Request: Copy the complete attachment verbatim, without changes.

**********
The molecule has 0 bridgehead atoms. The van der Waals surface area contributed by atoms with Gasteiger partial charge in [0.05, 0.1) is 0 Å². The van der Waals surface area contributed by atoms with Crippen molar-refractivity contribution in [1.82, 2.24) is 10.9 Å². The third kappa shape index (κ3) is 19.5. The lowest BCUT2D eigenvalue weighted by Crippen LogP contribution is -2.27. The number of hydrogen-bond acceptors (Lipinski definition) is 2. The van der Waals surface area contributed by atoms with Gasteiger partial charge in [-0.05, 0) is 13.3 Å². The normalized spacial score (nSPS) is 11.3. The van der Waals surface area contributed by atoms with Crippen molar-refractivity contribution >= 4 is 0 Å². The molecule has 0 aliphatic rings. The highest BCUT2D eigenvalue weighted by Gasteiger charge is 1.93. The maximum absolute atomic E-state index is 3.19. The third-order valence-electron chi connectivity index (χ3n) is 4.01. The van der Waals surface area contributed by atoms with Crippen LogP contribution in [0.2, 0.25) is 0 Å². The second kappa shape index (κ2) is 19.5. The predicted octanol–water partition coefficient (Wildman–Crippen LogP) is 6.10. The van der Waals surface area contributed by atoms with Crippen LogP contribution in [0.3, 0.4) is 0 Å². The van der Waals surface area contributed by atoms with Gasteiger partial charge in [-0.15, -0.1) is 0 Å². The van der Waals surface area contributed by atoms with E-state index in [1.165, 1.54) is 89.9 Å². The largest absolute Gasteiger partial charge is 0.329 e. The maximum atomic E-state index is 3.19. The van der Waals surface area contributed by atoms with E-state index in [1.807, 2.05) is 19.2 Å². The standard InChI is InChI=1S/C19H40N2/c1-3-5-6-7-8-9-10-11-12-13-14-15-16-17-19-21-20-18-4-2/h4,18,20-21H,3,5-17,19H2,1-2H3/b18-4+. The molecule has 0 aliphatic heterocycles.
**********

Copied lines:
The molecule has 0 bridgehead atoms. The van der Waals surface area contributed by atoms with Gasteiger partial charge in [0.05, 0.1) is 0 Å². The van der Waals surface area contributed by atoms with Crippen molar-refractivity contribution in [1.82, 2.24) is 10.9 Å². The third kappa shape index (κ3) is 19.5. The lowest BCUT2D eigenvalue weighted by Crippen LogP contribution is -2.27. The number of hydrogen-bond acceptors (Lipinski definition) is 2. The van der Waals surface area contributed by atoms with Gasteiger partial charge in [-0.05, 0) is 13.3 Å². The normalized spacial score (nSPS) is 11.3. The van der Waals surface area contributed by atoms with Crippen molar-refractivity contribution >= 4 is 0 Å². The molecule has 0 aliphatic rings. The highest BCUT2D eigenvalue weighted by Gasteiger charge is 1.93. The maximum absolute atomic E-state index is 3.19. The third-order valence-electron chi connectivity index (χ3n) is 4.01. The van der Waals surface area contributed by atoms with Crippen LogP contribution in [0.2, 0.25) is 0 Å². The second kappa shape index (κ2) is 19.5. The predicted octanol–water partition coefficient (Wildman–Crippen LogP) is 6.10. The van der Waals surface area contributed by atoms with Crippen LogP contribution in [0.3, 0.4) is 0 Å². The van der Waals surface area contributed by atoms with Gasteiger partial charge in [-0.15, -0.1) is 0 Å². The van der Waals surface area contributed by atoms with E-state index in [1.165, 1.54) is 89.9 Å². The largest absolute Gasteiger partial charge is 0.329 e. The maximum atomic E-state index is 3.19. The van der Waals surface area contributed by atoms with E-state index in [1.807, 2.05) is 19.2 Å². The standard InChI is InChI=1S/C19H40N2/c1-3-5-6-7-8-9-10-11-12-13-14-15-16-17-19-21-20-18-4-2/h4,18,20-21H,3,5-17,19H2,1-2H3/b18-4+. The molecule has 0 aliphatic heterocycles.